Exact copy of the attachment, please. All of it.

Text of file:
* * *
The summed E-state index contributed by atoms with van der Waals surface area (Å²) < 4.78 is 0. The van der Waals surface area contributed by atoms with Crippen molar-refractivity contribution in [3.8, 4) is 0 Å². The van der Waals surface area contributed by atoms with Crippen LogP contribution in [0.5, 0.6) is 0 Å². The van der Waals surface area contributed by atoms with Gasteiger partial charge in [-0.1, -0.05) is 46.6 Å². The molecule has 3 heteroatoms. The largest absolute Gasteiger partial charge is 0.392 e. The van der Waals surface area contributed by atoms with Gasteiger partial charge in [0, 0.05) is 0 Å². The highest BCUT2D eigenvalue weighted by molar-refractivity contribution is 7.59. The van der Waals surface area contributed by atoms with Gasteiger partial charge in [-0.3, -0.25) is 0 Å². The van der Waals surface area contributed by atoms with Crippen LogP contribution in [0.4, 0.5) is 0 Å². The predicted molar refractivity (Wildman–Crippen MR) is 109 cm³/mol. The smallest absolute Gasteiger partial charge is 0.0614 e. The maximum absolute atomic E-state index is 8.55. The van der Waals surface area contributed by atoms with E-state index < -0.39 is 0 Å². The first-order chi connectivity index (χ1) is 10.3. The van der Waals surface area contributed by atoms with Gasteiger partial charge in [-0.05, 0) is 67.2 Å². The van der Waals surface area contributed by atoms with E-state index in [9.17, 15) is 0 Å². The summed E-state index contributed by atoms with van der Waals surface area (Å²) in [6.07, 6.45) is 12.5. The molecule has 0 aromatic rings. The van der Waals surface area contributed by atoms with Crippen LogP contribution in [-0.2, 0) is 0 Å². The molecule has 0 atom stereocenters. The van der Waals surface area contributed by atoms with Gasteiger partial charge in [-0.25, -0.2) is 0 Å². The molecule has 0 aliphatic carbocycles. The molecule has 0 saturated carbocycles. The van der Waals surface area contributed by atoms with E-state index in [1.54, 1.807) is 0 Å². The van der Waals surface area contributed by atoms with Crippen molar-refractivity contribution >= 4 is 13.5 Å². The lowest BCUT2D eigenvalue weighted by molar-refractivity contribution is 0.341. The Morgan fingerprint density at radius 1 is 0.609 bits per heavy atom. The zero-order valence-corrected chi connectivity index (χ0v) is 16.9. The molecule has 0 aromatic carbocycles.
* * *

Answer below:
The summed E-state index contributed by atoms with van der Waals surface area (Å²) < 4.78 is 0. The van der Waals surface area contributed by atoms with Crippen molar-refractivity contribution in [3.8, 4) is 0 Å². The van der Waals surface area contributed by atoms with Crippen LogP contribution in [0.5, 0.6) is 0 Å². The van der Waals surface area contributed by atoms with Gasteiger partial charge in [-0.1, -0.05) is 46.6 Å². The molecule has 3 heteroatoms. The largest absolute Gasteiger partial charge is 0.392 e. The van der Waals surface area contributed by atoms with Gasteiger partial charge in [0, 0.05) is 0 Å². The highest BCUT2D eigenvalue weighted by molar-refractivity contribution is 7.59. The van der Waals surface area contributed by atoms with Gasteiger partial charge in [-0.3, -0.25) is 0 Å². The van der Waals surface area contributed by atoms with Crippen LogP contribution in [0.4, 0.5) is 0 Å². The predicted molar refractivity (Wildman–Crippen MR) is 109 cm³/mol. The smallest absolute Gasteiger partial charge is 0.0614 e. The maximum absolute atomic E-state index is 8.55. The van der Waals surface area contributed by atoms with E-state index < -0.39 is 0 Å². The first-order chi connectivity index (χ1) is 10.3. The van der Waals surface area contributed by atoms with Gasteiger partial charge in [-0.05, 0) is 67.2 Å². The van der Waals surface area contributed by atoms with E-state index in [9.17, 15) is 0 Å². The summed E-state index contributed by atoms with van der Waals surface area (Å²) in [6.07, 6.45) is 12.5. The molecule has 0 aromatic rings. The van der Waals surface area contributed by atoms with Crippen LogP contribution in [-0.2, 0) is 0 Å². The molecule has 0 atom stereocenters. The van der Waals surface area contributed by atoms with Gasteiger partial charge in [-0.25, -0.2) is 0 Å². The molecule has 0 aliphatic carbocycles. The molecule has 0 saturated carbocycles. The van der Waals surface area contributed by atoms with E-state index in [1.54, 1.807) is 0 Å². The van der Waals surface area contributed by atoms with Crippen molar-refractivity contribution >= 4 is 13.5 Å². The lowest BCUT2D eigenvalue weighted by molar-refractivity contribution is 0.341. The Morgan fingerprint density at radius 1 is 0.609 bits per heavy atom. The zero-order valence-corrected chi connectivity index (χ0v) is 16.9. The molecule has 0 aromatic carbocycles.